Religious Freedom Restoration bills; North Carolina’s controversial bathroom bill; the LA Pride bombing attempt; the horrific Pulse shooting. It seems no matter how we approach it, 2016 has not been kind to LGBTQ+ Americans, yet it is in this context of darkness that Ocean Vuong’s breathtaking poetry collection, Night Sky with Exit Wounds, shines most brightly.
The 2016 Whiting Award recipient’s highly anticipated debut collection serves as both a respite for a grief-stricken queer America and a haunting, evocative glimpse into life as a queer immigrant of color. These are poems that, seemingly out of necessity, harvest their speaker’s experiences for the beauty, light, and life they contain. They leave much in their wake—particularly for those ill-acquainted with queer identity and its nuances—in a time when fear, intolerance, and an unwillingness to listen influence both our society and the politics within it.
The collection’s first section begins with Vuong’s poem “Telemachus,” an intimate portrait of the speaker’s relationship with his father. Here, we find a father with a “face / not mine,” a father who “is so still … he could be anyone’s father, found / the way a green bottle might appear // at a boy’s feet.” By the end of the poem, we recognize the speaker’s distance from both the individual and the notion of traditional masculinity that his father represents, a distance that becomes increasingly well-defined as the collection develops. “Telemachus” sets the stage for a harrowing exploration of queerness and family. Vuong’s statement that “your father is only your father / until one of you forgets,” from “Someday I’ll Love Ocean Vuong,” recalls the speaker’s opening question, “Do you know who I am, / Ba?” and “the answer [that] never comes.” In “Prayer for the Newly Damned,” Vuong asks directly, “Dearest Father, what becomes of the boy / no longer a boy?” The father’s inability or refusal to resolve such uncertainty is a silence that speaks for itself.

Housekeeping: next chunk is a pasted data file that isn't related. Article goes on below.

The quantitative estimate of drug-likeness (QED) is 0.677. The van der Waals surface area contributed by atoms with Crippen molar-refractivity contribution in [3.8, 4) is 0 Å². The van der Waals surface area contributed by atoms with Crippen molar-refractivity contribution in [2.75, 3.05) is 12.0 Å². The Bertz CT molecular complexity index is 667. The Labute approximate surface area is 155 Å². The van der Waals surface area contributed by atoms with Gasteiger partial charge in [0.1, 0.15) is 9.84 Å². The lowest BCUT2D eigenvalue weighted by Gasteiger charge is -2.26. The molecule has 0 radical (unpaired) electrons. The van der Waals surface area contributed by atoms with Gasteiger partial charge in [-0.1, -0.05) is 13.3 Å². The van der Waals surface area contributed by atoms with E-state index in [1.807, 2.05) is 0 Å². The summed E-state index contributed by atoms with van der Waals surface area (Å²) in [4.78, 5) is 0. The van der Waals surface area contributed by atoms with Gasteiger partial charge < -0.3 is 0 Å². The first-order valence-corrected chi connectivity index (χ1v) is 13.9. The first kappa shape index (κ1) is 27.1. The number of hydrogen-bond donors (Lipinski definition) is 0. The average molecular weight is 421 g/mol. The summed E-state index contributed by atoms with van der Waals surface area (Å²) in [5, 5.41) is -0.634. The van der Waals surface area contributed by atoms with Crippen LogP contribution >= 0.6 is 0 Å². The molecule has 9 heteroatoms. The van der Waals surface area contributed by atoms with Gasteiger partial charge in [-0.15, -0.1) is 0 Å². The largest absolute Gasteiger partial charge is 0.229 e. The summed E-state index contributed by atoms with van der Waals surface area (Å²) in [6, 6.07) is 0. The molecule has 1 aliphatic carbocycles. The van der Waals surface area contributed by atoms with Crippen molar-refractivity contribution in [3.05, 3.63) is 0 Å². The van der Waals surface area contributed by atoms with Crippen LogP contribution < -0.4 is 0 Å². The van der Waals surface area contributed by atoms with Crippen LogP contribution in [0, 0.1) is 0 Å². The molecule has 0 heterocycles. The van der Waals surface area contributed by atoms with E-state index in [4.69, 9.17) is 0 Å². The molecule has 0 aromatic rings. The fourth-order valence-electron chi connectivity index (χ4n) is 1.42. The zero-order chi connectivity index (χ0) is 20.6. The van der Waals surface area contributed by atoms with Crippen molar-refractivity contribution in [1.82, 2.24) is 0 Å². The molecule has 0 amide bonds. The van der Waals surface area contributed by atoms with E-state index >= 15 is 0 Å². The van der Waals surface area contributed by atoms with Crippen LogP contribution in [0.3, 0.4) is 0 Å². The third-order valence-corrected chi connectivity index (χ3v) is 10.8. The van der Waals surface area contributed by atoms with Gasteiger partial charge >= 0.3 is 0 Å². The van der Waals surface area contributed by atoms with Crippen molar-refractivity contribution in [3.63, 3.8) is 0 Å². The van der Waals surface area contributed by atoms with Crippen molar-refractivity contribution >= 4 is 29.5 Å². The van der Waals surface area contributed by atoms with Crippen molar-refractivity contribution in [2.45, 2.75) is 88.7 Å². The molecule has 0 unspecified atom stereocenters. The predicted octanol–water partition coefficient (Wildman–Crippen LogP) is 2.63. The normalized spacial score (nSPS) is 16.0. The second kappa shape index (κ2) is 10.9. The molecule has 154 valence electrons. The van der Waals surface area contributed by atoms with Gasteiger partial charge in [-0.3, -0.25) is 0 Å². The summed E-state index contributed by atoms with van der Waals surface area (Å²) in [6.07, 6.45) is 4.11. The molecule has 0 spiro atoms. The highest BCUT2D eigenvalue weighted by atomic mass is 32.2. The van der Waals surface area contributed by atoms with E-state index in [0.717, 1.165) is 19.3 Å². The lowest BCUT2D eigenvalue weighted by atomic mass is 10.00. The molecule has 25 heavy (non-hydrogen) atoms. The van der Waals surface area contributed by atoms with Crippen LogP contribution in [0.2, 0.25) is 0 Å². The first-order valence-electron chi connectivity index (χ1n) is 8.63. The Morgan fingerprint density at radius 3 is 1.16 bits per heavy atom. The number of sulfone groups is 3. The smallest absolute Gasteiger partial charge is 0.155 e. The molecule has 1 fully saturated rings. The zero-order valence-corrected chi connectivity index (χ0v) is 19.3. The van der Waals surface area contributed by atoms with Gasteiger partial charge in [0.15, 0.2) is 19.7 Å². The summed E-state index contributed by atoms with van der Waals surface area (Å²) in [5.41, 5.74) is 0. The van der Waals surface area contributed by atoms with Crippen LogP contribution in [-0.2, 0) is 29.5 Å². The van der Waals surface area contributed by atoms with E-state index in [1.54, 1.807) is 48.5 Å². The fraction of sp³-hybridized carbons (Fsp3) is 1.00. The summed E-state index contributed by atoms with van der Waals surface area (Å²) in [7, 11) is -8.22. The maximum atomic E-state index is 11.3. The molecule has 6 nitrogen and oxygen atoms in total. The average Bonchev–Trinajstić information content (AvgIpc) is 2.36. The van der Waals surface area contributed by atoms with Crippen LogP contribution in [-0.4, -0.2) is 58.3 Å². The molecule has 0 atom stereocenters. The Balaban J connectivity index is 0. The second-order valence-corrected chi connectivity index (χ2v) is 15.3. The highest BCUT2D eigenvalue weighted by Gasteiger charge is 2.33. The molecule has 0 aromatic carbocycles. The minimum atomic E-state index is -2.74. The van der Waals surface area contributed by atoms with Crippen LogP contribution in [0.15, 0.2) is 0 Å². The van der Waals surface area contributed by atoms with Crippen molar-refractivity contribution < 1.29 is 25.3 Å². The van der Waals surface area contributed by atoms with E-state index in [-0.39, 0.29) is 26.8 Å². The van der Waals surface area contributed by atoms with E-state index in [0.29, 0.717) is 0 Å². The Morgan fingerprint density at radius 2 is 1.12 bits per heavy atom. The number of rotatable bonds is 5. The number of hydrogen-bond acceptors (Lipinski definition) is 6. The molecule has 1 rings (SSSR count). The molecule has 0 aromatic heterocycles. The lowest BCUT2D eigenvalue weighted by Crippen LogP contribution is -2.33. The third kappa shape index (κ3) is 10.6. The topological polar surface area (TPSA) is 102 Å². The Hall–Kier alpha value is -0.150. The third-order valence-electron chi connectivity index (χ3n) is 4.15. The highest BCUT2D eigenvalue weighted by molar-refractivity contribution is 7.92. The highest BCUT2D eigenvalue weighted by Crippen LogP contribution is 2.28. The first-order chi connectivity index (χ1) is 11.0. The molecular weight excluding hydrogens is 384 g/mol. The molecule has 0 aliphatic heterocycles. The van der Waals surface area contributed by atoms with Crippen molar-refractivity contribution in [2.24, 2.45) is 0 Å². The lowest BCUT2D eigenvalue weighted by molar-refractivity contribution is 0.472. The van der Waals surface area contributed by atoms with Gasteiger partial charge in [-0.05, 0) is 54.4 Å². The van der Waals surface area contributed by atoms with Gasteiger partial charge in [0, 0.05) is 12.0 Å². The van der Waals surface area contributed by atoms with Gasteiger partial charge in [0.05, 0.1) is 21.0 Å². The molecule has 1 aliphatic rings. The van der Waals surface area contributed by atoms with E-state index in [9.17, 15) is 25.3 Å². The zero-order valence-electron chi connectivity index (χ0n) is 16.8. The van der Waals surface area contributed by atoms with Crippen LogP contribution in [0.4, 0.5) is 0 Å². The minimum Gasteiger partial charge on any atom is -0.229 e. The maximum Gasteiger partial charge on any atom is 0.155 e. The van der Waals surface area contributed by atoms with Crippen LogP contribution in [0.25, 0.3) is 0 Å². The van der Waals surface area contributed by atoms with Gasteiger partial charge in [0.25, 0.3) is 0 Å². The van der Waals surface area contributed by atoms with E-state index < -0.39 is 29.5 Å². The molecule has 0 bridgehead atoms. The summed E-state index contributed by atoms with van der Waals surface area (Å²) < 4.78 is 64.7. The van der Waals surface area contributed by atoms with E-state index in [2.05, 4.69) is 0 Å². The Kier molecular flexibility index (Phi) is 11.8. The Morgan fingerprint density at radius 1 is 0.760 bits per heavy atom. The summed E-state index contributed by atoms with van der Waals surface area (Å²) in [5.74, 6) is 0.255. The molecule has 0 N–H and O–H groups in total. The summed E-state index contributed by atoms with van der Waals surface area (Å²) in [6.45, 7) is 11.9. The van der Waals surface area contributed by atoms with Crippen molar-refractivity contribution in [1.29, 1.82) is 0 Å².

Throughout the collection, Vuong displays a relationship with his mother that is as close as that with his father is distant. As the collection builds, tenderness and subversion characterize our developing understanding of Vuong’s personal and sexual selves. In “Into the Breach,” he writes, “I just don’t know / how to love a man / gently. Tenderness / a thing to be beaten / into.” In “Always & Forever,” Vuong’s speaker applies childhood memory to illustrate the internalization of this tenderness and its accompanying subversion when “[his father’s] thumb, / still damp from the shudder between mother’s // thighs, kept circling the mole above my brow.” Finally, “Because It’s Summer” brings the association of sexual subversion with feminine influence into actualized focus:
you kissed your mother
on the cheek before coming
this far because the fly’s dark slit is enough
to speak through the zipper a thin scream
where you plant your mouth
In fact, Vuong credits his entire existence with his maternal grandmother’s subversion: “An American soldier fucked a Vietnamese farmgirl. Thus my mother exists. / Thus I exist.”
In Night Sky with Exit Wounds, Vuong accomplishes with sophistication and grace what many poets only strive to accomplish: he invites us to experience a world where hardship and isolation are expectations. Just as queerness becomes the vessel through which Vuong approaches his exploration of family, his most intimate moments become vessels through which the nuances of queerness may be understood. By placing struggle and tension at the center of the collection, Vuong allows us to engage with queer identity on a deeper, more evocative level. Before long, we are confronted with poems that depict queer men wondering “if dancing could stop the heart / of [their] murderer”; queer men saying “forgive me because that’s what you say / when a stranger … offers you another hour to live”; queer men who “step, hand in hand, / into the bomb crater.” There is immense pain and fear in the minds of queer men around the country, and the poems of Night Sky with Exit Wounds incorporate this pain and these fears as reality. Perhaps Vuong himself best describes the power of his voice in the poem “Threshold” when he writes, it “filled me to the core / like a skeleton.” This voice, Vuong’s necessary, shimmering voice, fills us to the core.